I have a portfolio, a github account (although with only one project) and I think a nice if light-ish resume but no bites. I'm not in the US so I fear most 'remote' positions have a hidden 'Remote as long you're in the US' requirement.

debagel: "May I ask in which area you are based?"

South America. The local market seems to want either designers with a bit of knowledge of html or php backend programmers.
posted by Ratata at 11:02 AM on December 6, 2013 [1 favorite]

It may be possible.
posted by rhizome at 12:01 PM on December 6, 2013

If you're looking for programming jobs that pay well and let you work from anywhere, you might like 37signal's latest project, We Work Remotely.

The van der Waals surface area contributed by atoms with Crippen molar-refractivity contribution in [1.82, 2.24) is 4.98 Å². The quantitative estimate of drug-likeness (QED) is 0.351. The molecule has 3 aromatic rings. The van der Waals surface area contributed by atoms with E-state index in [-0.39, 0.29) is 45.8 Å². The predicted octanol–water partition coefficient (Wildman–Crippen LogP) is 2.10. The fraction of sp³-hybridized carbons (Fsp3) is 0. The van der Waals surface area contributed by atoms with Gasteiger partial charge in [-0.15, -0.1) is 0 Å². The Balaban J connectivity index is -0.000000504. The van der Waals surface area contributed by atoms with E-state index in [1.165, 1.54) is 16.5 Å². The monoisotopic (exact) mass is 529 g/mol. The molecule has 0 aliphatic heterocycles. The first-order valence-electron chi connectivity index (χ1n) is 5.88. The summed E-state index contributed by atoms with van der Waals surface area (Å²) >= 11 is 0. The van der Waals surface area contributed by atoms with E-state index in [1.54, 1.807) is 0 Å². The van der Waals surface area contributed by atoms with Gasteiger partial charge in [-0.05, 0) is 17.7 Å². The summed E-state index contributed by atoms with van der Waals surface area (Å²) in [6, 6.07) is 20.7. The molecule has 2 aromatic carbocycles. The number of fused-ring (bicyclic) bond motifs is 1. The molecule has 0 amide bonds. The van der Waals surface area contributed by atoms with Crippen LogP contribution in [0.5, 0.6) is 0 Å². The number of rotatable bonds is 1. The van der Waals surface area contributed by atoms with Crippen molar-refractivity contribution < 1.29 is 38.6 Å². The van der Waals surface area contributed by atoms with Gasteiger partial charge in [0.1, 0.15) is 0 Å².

posted by third word on a random page at 2:30 PM on December 6, 2013

It doesn't sound like you want to be freelancing for any reason besides the money, so maybe you're better off adapting your skills to the local market then, either by boosting your design credentials or demonstrating some backend chops. There are plenty of books and online resources that will give you the basics.

You might then pick up some online freelance jobs to help fill out your portfolio and to get some practical experience in these areas, but I'd it as a stepping stone rather than a career in and of itself.
posted by zachlipton at 2:53 PM on December 6, 2013